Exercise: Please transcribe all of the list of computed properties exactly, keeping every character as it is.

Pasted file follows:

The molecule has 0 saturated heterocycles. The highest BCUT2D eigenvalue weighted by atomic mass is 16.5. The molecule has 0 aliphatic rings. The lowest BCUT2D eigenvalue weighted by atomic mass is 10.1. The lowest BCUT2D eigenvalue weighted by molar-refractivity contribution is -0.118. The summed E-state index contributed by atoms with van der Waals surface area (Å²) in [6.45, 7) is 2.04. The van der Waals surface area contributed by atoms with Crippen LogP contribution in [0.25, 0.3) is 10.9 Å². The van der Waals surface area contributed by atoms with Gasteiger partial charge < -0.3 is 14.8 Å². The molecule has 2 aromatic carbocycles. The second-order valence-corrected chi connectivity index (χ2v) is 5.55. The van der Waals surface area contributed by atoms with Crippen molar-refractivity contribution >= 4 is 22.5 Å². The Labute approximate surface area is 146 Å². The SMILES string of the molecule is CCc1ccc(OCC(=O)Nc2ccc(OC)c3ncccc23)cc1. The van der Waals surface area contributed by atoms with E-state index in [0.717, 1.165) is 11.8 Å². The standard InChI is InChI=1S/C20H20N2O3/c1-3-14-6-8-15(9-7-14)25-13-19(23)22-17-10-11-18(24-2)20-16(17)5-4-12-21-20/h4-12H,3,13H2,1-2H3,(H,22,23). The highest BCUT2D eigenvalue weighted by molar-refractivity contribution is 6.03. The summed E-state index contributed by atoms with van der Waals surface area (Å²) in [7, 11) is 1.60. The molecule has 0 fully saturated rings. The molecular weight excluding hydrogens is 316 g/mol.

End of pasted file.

The molecule has 0 saturated heterocycles. The highest BCUT2D eigenvalue weighted by atomic mass is 16.5. The molecule has 0 aliphatic rings. The lowest BCUT2D eigenvalue weighted by atomic mass is 10.1. The lowest BCUT2D eigenvalue weighted by molar-refractivity contribution is -0.118. The summed E-state index contributed by atoms with van der Waals surface area (Å²) in [6.45, 7) is 2.04. The van der Waals surface area contributed by atoms with Crippen LogP contribution in [0.25, 0.3) is 10.9 Å². The van der Waals surface area contributed by atoms with Gasteiger partial charge < -0.3 is 14.8 Å². The molecule has 2 aromatic carbocycles. The second-order valence-corrected chi connectivity index (χ2v) is 5.55. The van der Waals surface area contributed by atoms with Crippen molar-refractivity contribution >= 4 is 22.5 Å². The Labute approximate surface area is 146 Å². The SMILES string of the molecule is CCc1ccc(OCC(=O)Nc2ccc(OC)c3ncccc23)cc1. The van der Waals surface area contributed by atoms with E-state index in [0.717, 1.165) is 11.8 Å². The standard InChI is InChI=1S/C20H20N2O3/c1-3-14-6-8-15(9-7-14)25-13-19(23)22-17-10-11-18(24-2)20-16(17)5-4-12-21-20/h4-12H,3,13H2,1-2H3,(H,22,23). The highest BCUT2D eigenvalue weighted by molar-refractivity contribution is 6.03. The summed E-state index contributed by atoms with van der Waals surface area (Å²) in [7, 11) is 1.60. The molecule has 0 fully saturated rings. The molecular weight excluding hydrogens is 316 g/mol.